"She showed me research on mistletoe. I saw other patients through her who seemed to be thriving," said Diaz, who also researched the topic. "It sounds like it's very common in Europe, but hasn't hit the mainstream in the U.S."
The mistletoe trial's three phases will take between five to eight years and involve patients with different kinds of cancers and ultimately cost in the millions. Diaz expects that once the trial begins, it will attract other funding. Weleda Group, the Swiss manufacturer of Iscador, is providing the extract free for the trial.
"At the end, if we improve outcomes, if mistletoe becomes one of the ingredients in that cocktail, we'll be pleased," Diaz said.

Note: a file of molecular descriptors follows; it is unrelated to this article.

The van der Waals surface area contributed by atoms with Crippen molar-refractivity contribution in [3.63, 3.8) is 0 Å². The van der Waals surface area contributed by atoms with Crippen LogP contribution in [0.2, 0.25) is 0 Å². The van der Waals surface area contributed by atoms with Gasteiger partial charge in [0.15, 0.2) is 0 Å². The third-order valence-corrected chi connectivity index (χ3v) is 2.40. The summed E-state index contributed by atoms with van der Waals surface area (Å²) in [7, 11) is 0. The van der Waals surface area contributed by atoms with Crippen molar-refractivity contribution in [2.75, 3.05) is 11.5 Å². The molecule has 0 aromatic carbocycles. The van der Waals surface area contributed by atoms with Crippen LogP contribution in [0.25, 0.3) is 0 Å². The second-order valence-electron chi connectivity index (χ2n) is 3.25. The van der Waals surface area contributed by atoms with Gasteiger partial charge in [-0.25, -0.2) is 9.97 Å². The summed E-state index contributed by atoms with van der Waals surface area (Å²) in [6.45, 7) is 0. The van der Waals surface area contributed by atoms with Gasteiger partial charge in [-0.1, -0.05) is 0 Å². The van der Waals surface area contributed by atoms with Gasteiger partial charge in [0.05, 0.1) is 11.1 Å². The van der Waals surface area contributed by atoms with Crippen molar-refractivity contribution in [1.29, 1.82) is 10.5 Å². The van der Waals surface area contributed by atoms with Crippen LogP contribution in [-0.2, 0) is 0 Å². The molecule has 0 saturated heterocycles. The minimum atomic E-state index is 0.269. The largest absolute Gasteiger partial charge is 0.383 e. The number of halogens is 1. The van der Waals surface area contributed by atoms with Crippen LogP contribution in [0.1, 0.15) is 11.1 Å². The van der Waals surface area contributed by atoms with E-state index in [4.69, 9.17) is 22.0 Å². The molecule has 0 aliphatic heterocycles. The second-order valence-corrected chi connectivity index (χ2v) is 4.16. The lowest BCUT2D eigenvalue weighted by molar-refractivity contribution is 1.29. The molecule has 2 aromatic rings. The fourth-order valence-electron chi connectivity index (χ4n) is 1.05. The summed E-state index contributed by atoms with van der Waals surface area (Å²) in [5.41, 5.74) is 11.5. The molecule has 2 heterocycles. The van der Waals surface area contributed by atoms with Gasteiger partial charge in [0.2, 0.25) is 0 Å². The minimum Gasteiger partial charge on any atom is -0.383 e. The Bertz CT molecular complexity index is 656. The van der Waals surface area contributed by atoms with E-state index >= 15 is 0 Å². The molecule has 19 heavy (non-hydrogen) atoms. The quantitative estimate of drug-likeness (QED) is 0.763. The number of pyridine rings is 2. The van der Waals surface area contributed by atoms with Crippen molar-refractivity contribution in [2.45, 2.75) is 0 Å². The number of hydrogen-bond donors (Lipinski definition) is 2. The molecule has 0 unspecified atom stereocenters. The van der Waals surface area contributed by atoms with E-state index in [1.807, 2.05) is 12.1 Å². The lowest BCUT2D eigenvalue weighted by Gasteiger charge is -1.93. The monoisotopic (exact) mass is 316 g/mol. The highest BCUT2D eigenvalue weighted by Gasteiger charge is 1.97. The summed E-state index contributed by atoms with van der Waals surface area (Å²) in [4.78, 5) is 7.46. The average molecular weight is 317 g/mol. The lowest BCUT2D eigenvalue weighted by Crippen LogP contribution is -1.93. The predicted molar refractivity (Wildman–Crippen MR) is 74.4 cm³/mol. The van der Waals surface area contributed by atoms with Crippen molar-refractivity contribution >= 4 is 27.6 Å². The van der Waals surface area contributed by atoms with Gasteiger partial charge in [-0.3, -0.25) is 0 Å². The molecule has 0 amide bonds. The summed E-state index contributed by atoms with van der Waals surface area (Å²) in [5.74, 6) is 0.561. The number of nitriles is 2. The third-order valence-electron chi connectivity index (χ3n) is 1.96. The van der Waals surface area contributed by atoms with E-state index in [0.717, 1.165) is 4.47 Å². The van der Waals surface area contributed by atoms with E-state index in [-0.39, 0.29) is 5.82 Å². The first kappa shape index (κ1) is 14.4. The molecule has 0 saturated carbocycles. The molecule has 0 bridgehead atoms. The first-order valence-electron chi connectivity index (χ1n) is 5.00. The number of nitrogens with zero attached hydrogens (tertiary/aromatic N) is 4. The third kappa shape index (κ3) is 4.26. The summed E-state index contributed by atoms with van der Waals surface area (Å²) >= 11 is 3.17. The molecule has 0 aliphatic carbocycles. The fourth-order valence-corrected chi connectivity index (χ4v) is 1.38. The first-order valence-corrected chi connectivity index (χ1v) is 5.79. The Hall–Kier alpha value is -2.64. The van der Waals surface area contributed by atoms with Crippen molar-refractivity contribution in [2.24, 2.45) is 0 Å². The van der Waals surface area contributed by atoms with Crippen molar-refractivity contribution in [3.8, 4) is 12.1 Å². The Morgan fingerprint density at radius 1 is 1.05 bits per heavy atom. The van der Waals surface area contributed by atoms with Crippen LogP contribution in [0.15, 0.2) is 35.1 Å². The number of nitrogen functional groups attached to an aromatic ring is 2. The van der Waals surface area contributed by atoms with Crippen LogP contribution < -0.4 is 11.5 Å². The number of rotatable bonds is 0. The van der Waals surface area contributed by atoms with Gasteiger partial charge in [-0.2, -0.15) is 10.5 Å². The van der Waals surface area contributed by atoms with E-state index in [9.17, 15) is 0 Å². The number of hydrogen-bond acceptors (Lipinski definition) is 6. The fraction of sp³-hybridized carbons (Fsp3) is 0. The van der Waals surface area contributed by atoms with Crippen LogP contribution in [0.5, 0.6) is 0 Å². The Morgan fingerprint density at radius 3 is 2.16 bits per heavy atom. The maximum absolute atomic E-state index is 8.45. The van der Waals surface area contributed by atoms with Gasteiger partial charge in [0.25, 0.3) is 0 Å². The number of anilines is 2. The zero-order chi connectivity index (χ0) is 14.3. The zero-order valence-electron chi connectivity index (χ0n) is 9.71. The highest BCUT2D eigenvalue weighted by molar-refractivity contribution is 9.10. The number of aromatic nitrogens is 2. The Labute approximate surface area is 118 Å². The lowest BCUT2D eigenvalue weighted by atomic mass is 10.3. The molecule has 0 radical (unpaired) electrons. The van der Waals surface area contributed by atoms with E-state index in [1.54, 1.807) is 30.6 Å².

To Page, the ultimate goal of the Hopkins' trial is FDA approval, which would make mistletoe an acceptable "standard of care."
"As of now, mistletoe is considered alternative medicine, even though it is used all over the world," she said, noting that she met with representatives of European mistletoe extract developers Sept. 5 and will continue to promote the treatment through Believe Big. "FDA approval would allow it to be used by cancer institutes, and that's why we're working through the process now with the FDA."